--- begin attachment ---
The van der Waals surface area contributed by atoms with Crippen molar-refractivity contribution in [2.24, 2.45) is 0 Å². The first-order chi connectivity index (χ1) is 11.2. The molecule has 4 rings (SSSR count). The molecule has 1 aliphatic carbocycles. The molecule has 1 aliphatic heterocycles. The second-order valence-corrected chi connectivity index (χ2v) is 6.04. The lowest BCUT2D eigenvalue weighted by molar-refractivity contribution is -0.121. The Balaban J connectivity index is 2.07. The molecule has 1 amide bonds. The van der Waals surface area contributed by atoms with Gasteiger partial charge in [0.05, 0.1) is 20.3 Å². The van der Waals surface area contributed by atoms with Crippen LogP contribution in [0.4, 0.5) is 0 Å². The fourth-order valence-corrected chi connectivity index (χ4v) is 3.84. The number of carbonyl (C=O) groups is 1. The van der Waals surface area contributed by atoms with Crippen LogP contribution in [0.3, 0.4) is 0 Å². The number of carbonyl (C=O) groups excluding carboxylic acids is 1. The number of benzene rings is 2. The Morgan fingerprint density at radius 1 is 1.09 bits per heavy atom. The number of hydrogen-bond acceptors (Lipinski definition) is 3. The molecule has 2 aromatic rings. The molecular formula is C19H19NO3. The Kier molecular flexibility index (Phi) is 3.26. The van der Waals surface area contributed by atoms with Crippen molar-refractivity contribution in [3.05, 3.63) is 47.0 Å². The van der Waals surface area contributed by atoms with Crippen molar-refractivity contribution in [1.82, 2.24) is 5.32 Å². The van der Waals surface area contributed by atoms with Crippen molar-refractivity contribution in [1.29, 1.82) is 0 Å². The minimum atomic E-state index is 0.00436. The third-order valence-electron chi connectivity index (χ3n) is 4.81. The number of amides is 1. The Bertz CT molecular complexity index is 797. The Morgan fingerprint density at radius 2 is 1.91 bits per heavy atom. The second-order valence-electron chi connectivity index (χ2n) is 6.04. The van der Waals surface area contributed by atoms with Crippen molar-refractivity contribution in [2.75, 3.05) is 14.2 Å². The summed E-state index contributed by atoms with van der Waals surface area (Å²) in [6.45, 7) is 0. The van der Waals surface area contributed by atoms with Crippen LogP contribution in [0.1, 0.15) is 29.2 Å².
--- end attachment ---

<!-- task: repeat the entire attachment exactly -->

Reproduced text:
The van der Waals surface area contributed by atoms with Crippen molar-refractivity contribution in [2.24, 2.45) is 0 Å². The first-order chi connectivity index (χ1) is 11.2. The molecule has 4 rings (SSSR count). The molecule has 1 aliphatic carbocycles. The molecule has 1 aliphatic heterocycles. The second-order valence-corrected chi connectivity index (χ2v) is 6.04. The lowest BCUT2D eigenvalue weighted by molar-refractivity contribution is -0.121. The Balaban J connectivity index is 2.07. The molecule has 1 amide bonds. The van der Waals surface area contributed by atoms with Gasteiger partial charge in [0.05, 0.1) is 20.3 Å². The van der Waals surface area contributed by atoms with Crippen LogP contribution in [0.4, 0.5) is 0 Å². The fourth-order valence-corrected chi connectivity index (χ4v) is 3.84. The number of carbonyl (C=O) groups is 1. The van der Waals surface area contributed by atoms with Crippen LogP contribution in [0.3, 0.4) is 0 Å². The number of carbonyl (C=O) groups excluding carboxylic acids is 1. The number of benzene rings is 2. The Morgan fingerprint density at radius 1 is 1.09 bits per heavy atom. The number of hydrogen-bond acceptors (Lipinski definition) is 3. The molecule has 2 aromatic rings. The molecular formula is C19H19NO3. The Kier molecular flexibility index (Phi) is 3.26. The van der Waals surface area contributed by atoms with Crippen molar-refractivity contribution in [3.05, 3.63) is 47.0 Å². The van der Waals surface area contributed by atoms with Crippen molar-refractivity contribution in [1.82, 2.24) is 5.32 Å². The van der Waals surface area contributed by atoms with Crippen molar-refractivity contribution in [1.29, 1.82) is 0 Å². The minimum atomic E-state index is 0.00436. The third-order valence-electron chi connectivity index (χ3n) is 4.81. The number of amides is 1. The Bertz CT molecular complexity index is 797. The Morgan fingerprint density at radius 2 is 1.91 bits per heavy atom. The second-order valence-electron chi connectivity index (χ2n) is 6.04. The van der Waals surface area contributed by atoms with Crippen molar-refractivity contribution in [2.75, 3.05) is 14.2 Å². The summed E-state index contributed by atoms with van der Waals surface area (Å²) in [6.45, 7) is 0. The van der Waals surface area contributed by atoms with Crippen LogP contribution in [0.1, 0.15) is 29.2 Å².